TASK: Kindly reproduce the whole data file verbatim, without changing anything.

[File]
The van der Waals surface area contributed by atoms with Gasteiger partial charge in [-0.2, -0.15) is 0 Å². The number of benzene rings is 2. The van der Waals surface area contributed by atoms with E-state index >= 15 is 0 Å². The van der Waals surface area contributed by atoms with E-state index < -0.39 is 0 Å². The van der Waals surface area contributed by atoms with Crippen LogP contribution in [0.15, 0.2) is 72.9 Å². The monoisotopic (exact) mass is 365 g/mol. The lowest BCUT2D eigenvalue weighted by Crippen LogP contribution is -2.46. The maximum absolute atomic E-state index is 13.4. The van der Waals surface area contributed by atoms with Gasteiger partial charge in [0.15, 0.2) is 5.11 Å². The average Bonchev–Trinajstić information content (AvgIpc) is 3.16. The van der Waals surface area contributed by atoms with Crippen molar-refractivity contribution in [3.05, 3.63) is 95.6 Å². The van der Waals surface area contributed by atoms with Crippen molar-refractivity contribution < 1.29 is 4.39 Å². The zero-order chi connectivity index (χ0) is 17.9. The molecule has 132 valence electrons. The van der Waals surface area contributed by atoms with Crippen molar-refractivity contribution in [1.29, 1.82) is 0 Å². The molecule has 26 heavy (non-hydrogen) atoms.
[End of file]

The van der Waals surface area contributed by atoms with Gasteiger partial charge in [-0.2, -0.15) is 0 Å². The number of benzene rings is 2. The van der Waals surface area contributed by atoms with E-state index >= 15 is 0 Å². The van der Waals surface area contributed by atoms with E-state index < -0.39 is 0 Å². The van der Waals surface area contributed by atoms with Crippen LogP contribution in [0.15, 0.2) is 72.9 Å². The monoisotopic (exact) mass is 365 g/mol. The lowest BCUT2D eigenvalue weighted by Crippen LogP contribution is -2.46. The maximum absolute atomic E-state index is 13.4. The van der Waals surface area contributed by atoms with Gasteiger partial charge in [0.15, 0.2) is 5.11 Å². The average Bonchev–Trinajstić information content (AvgIpc) is 3.16. The van der Waals surface area contributed by atoms with Crippen molar-refractivity contribution in [3.05, 3.63) is 95.6 Å². The van der Waals surface area contributed by atoms with Crippen molar-refractivity contribution < 1.29 is 4.39 Å². The zero-order chi connectivity index (χ0) is 17.9. The molecule has 132 valence electrons. The van der Waals surface area contributed by atoms with Crippen molar-refractivity contribution in [1.29, 1.82) is 0 Å². The molecule has 26 heavy (non-hydrogen) atoms.